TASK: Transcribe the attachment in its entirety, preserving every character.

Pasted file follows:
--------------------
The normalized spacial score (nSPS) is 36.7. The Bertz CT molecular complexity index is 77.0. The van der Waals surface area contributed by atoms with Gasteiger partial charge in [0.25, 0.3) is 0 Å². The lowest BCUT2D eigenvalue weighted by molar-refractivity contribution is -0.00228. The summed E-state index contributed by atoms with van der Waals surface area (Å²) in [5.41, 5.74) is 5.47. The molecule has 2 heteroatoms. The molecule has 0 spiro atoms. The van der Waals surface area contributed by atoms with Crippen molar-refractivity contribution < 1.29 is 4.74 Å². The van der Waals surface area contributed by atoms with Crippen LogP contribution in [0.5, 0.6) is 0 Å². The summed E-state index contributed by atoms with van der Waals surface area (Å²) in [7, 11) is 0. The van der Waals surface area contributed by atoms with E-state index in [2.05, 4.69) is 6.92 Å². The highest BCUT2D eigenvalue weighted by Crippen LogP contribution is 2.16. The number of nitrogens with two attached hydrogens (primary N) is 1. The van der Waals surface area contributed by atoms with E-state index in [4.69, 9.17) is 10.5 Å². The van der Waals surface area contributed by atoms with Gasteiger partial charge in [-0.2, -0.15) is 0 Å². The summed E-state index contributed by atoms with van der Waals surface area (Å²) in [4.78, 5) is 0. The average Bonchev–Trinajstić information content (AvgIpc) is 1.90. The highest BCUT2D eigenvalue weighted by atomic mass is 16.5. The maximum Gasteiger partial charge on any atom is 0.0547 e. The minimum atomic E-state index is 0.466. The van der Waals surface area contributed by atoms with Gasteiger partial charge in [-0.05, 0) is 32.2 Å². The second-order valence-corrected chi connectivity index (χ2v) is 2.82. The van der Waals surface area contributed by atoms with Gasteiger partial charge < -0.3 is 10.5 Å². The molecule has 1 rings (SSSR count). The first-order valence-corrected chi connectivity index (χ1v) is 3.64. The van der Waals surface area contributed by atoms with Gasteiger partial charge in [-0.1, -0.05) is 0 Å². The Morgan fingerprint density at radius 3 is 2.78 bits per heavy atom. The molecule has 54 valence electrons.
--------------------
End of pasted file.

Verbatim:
The normalized spacial score (nSPS) is 36.7. The Bertz CT molecular complexity index is 77.0. The van der Waals surface area contributed by atoms with Gasteiger partial charge in [0.25, 0.3) is 0 Å². The lowest BCUT2D eigenvalue weighted by molar-refractivity contribution is -0.00228. The summed E-state index contributed by atoms with van der Waals surface area (Å²) in [5.41, 5.74) is 5.47. The molecule has 2 heteroatoms. The molecule has 0 spiro atoms. The van der Waals surface area contributed by atoms with Crippen molar-refractivity contribution < 1.29 is 4.74 Å². The van der Waals surface area contributed by atoms with Crippen LogP contribution in [0.5, 0.6) is 0 Å². The summed E-state index contributed by atoms with van der Waals surface area (Å²) in [7, 11) is 0. The van der Waals surface area contributed by atoms with E-state index in [2.05, 4.69) is 6.92 Å². The highest BCUT2D eigenvalue weighted by Crippen LogP contribution is 2.16. The number of nitrogens with two attached hydrogens (primary N) is 1. The van der Waals surface area contributed by atoms with E-state index in [4.69, 9.17) is 10.5 Å². The van der Waals surface area contributed by atoms with Gasteiger partial charge in [-0.2, -0.15) is 0 Å². The summed E-state index contributed by atoms with van der Waals surface area (Å²) in [4.78, 5) is 0. The average Bonchev–Trinajstić information content (AvgIpc) is 1.90. The highest BCUT2D eigenvalue weighted by atomic mass is 16.5. The maximum Gasteiger partial charge on any atom is 0.0547 e. The minimum atomic E-state index is 0.466. The van der Waals surface area contributed by atoms with Gasteiger partial charge in [-0.05, 0) is 32.2 Å². The second-order valence-corrected chi connectivity index (χ2v) is 2.82. The van der Waals surface area contributed by atoms with Gasteiger partial charge < -0.3 is 10.5 Å². The molecule has 1 rings (SSSR count). The first-order valence-corrected chi connectivity index (χ1v) is 3.64. The van der Waals surface area contributed by atoms with Gasteiger partial charge in [-0.1, -0.05) is 0 Å². The Morgan fingerprint density at radius 3 is 2.78 bits per heavy atom. The molecule has 54 valence electrons.